Hey guys digging this thread up cause I wanted to thank all for your advice and
share the knowledge I learned during the process. As well as show off the fact that
I ACTUALLY F'N DID IT!
Here's how I did it.
Measured up a few windsurf fins, decided most were pretty close to a NACA 0010. Also the Naca Equations are easily available online, it's symmetric (ie works both ways) and is reasonably thin. Model airplane guys seem to like this one, and these guys run similar reynolds numbers...besides, it was my first try, this is about whether or not I can, Not trying ot build a supercavitating foil here.
Making a plug:
Got to know my router....how many turns of the adjustment screw = how many millimeters change in depth of cut.
Translated the equation of a Naca foil into incremental steps on the router and # of turns so I could accurately reproduce the foil. This is why my fins don't taper, cuz I built my plug on a router table..I'm undecided if there are significant advantages to a tapered fin. typically it's a structural thing on airplanes. I don't think the loading on a kiteboard of a solid glass fin is really a concern......If it is, I can make it out of carbon......So screw it, I made it straight because straight was easy to make in my garage.....in hindsight, using a hotwire cutter to a fixed point you can make a tapered foil very easily..... will try this later....I've got other things to build like a race board.
I cut the basic outline out of 2 pieces of scrap 1/4" divinycell Then ran if over on a router table to get the foil . Piece (a) goes through left to right, piece b goes through right to left. Adjust router position, adjust cutting depth and repeat....when done I had 2 squared off mirrored shapes each resembling a fat stepped foil. gently sanded off the steps, hand foiled the tip and planed off any extra thickness....giving me two mirrored ½ foils....put them together and I have my desired fin shape.
I layed these up separately with a few layers of fibreglass to give them some structure so I could use them for plugs.. I used 2 layers of 6oz top and bottom.... layed them up on a flat mirror....
Found THE BEST mold release Loctite frekote FMS sealer and frekote release. . Not terribly expensive, and lasts a long time. (not the spray can) WAY faster than waxing, 1 wipe, and your cured epoxy will fall off under gravity and surface finish is PERFECT.. ...found PVA gives a pretty crappy surface finish While wax is WAY too labour intensive as the release if often times difficult.
Once glass was cured I shined em up
Here’s my plugs
A coat of mold release, and a few mold indexing bumps then covered 1/2 a fin with an epoxy tooling surface coat. (ie molding surface) and reinforced with 10 layers of scrap 6 oz glass I had from building boards. After that’s cured. I stuck the plug halves together and built the second half of the mold ontop of the first. Here’s a pic of the finished mold
Here’s a link to the basic Idea on the how to but on something more complicated.
Once I had a mold, I made a few templates of decreasing size and cut out lots of glass (olfa rotary cutter is your friend) Wet layed enough glass in each mold half to fill it (ish) (like 30 layers of 6 oz). Keeping this much wet lay-up organized is nearly impossible so once cured, I pulled the part out and anded the flat side until it was flat with the mold surface using a belt sander. Did the same with the other side. Then put the parts back into the mold. And squeegee’d on a thin mixture of milled glass (for strength), resin(for bonding)and cabosil(to prevent sagging) So that the mold was perfectly filled. Put the two halves of the mold together to bond the pieces in the perfect shape and alignment and vac bagged the closed mold to squeeze out any extra resin.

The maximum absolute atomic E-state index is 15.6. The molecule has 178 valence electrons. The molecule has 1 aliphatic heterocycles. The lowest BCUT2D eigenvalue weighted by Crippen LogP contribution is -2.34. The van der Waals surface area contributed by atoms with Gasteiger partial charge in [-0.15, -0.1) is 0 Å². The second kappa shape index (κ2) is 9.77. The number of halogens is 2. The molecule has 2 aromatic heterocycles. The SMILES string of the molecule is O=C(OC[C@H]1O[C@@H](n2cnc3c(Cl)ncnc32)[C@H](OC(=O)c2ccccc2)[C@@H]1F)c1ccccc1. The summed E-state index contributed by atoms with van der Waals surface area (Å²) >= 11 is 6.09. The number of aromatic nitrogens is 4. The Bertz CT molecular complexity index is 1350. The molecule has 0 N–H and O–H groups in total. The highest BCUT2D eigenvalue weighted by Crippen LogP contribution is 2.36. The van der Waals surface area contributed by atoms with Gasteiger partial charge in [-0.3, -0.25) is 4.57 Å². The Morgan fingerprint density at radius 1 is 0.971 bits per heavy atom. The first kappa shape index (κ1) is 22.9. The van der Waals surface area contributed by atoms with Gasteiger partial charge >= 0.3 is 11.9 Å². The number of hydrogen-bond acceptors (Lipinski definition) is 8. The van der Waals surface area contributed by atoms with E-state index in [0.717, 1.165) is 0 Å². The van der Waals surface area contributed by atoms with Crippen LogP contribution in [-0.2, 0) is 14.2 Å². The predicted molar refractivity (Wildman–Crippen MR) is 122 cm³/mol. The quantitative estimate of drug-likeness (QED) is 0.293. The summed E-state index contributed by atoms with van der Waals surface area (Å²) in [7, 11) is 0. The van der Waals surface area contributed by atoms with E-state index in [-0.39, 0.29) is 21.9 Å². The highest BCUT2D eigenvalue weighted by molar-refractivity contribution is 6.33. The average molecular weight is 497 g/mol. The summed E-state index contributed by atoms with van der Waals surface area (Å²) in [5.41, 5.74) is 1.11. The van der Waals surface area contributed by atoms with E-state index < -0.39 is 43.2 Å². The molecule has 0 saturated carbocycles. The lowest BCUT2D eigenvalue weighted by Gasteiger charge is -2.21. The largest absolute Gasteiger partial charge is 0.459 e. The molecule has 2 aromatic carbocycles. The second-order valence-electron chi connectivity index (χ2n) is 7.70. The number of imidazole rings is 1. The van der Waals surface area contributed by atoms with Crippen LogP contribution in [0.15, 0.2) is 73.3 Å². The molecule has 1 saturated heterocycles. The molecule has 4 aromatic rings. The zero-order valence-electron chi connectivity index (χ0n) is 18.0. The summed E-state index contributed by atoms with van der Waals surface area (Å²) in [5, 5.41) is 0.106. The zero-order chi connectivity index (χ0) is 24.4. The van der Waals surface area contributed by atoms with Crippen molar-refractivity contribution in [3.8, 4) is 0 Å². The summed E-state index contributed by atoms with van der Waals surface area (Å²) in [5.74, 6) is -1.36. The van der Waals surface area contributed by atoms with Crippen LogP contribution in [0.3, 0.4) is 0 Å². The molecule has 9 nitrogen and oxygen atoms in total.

Now I had a 50cm foil.......that's stiff and strong as all hell.
Needed a fin head, this was done according to these instructions.
For mine I used an epoxy and milled glass mixture. Tried resin and carbon hair but it wouldn’t pour and trapped a lot of air leaving a large void in my casting which had to be repaired. (the one fin with the black fin head
Used 4 degrees rake,... cuz 4 degrees produces the optimal lift drag ratio on a flat planning vessel. (Savitsky) So figured this would be a good angle to have my fins going straight to get the best Ligth wind performance.
Used 4 degrees of cant.....cuz I heard that’s what the fast guys run
Used zero toe, cuz toe would counterproductive. on a raceboard.
Went with 42cm side and 40cm rear fin to start I highly suspect my untapered fins will make the board extremely “overfinned” but for 25 bucks worth of materials I can make more and cut em down smaller
It’s a small part, so not a-lot of actual work but a hell of time spent waiting for epoxy to cure
2 layups for the plugs
2 layups for the mold
3 lay ups per fin.
3 epoxy pours for the fin head
So 16 days spent just waiting for stuff to cure.
I’ll be experimenting with how to do the fin mold it in one shot. Bladder molding and resin infusion both look promising to save a few steps.
Obviously if I had a CNC machine I woulda just cut em out of G10, but this method has a lot of technical advantages
1) I can play with hollow cores or foam cores to save weight.
2) I can play with ridiculous high aspect ratios and use carbon uni for strength I don’t believe they make a carbon equivalent of G10.
3) If there is some desired stiffness, I can use lay up regimen and materials rather than screw with geometry and compromise the foil .
4) This is cheaper, I use about 1 yard of glass per fin (8 bucks) and not a whole lot of epoxy
Certainly not the last set I’ll build.
Know there’s a bunch of board builders out there, thinking about a raceboard but balking at the fin cost, I’d say it’s TOTALLY doable just takes time. (an hour a night for 16 nights)